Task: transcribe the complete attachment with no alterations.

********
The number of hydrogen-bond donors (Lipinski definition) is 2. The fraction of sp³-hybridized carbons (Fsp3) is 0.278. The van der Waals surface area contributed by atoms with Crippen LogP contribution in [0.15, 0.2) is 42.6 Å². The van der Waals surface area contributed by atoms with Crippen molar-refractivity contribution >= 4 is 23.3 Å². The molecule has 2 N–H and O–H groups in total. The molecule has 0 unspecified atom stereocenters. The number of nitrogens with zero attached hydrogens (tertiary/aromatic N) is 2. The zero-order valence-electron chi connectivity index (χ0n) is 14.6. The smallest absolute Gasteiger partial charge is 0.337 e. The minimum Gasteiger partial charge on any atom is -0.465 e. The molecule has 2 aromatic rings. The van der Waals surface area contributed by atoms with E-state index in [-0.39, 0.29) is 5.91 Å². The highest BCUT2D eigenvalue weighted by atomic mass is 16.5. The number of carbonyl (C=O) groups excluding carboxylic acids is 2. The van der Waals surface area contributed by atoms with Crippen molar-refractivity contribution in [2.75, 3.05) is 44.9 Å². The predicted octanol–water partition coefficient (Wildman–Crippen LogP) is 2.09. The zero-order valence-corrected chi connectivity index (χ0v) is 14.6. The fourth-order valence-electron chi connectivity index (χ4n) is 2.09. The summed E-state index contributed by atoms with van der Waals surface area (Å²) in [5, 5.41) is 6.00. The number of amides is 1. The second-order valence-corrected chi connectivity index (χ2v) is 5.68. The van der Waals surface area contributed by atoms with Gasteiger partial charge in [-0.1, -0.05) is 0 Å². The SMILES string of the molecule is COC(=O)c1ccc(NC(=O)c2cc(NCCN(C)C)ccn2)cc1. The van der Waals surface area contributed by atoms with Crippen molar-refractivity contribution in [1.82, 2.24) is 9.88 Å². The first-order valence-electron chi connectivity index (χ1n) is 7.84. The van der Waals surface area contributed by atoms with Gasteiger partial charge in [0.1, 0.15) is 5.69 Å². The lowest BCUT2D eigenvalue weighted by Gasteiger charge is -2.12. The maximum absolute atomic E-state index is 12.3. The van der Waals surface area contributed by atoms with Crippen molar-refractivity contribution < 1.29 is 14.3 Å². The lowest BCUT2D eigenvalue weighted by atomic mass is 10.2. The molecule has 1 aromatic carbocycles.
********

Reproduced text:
The number of hydrogen-bond donors (Lipinski definition) is 2. The fraction of sp³-hybridized carbons (Fsp3) is 0.278. The van der Waals surface area contributed by atoms with Crippen LogP contribution in [0.15, 0.2) is 42.6 Å². The van der Waals surface area contributed by atoms with Crippen molar-refractivity contribution >= 4 is 23.3 Å². The molecule has 2 N–H and O–H groups in total. The molecule has 0 unspecified atom stereocenters. The number of nitrogens with zero attached hydrogens (tertiary/aromatic N) is 2. The zero-order valence-electron chi connectivity index (χ0n) is 14.6. The smallest absolute Gasteiger partial charge is 0.337 e. The minimum Gasteiger partial charge on any atom is -0.465 e. The molecule has 2 aromatic rings. The van der Waals surface area contributed by atoms with E-state index in [-0.39, 0.29) is 5.91 Å². The highest BCUT2D eigenvalue weighted by atomic mass is 16.5. The number of carbonyl (C=O) groups excluding carboxylic acids is 2. The van der Waals surface area contributed by atoms with Crippen molar-refractivity contribution in [2.75, 3.05) is 44.9 Å². The predicted octanol–water partition coefficient (Wildman–Crippen LogP) is 2.09. The zero-order valence-corrected chi connectivity index (χ0v) is 14.6. The fourth-order valence-electron chi connectivity index (χ4n) is 2.09. The summed E-state index contributed by atoms with van der Waals surface area (Å²) in [5, 5.41) is 6.00. The number of amides is 1. The second-order valence-corrected chi connectivity index (χ2v) is 5.68. The van der Waals surface area contributed by atoms with Gasteiger partial charge in [-0.1, -0.05) is 0 Å². The SMILES string of the molecule is COC(=O)c1ccc(NC(=O)c2cc(NCCN(C)C)ccn2)cc1. The van der Waals surface area contributed by atoms with Crippen molar-refractivity contribution in [1.82, 2.24) is 9.88 Å². The first-order valence-electron chi connectivity index (χ1n) is 7.84. The van der Waals surface area contributed by atoms with Gasteiger partial charge in [0.1, 0.15) is 5.69 Å². The lowest BCUT2D eigenvalue weighted by Gasteiger charge is -2.12. The maximum absolute atomic E-state index is 12.3. The van der Waals surface area contributed by atoms with Crippen molar-refractivity contribution < 1.29 is 14.3 Å². The lowest BCUT2D eigenvalue weighted by atomic mass is 10.2. The molecule has 1 aromatic carbocycles.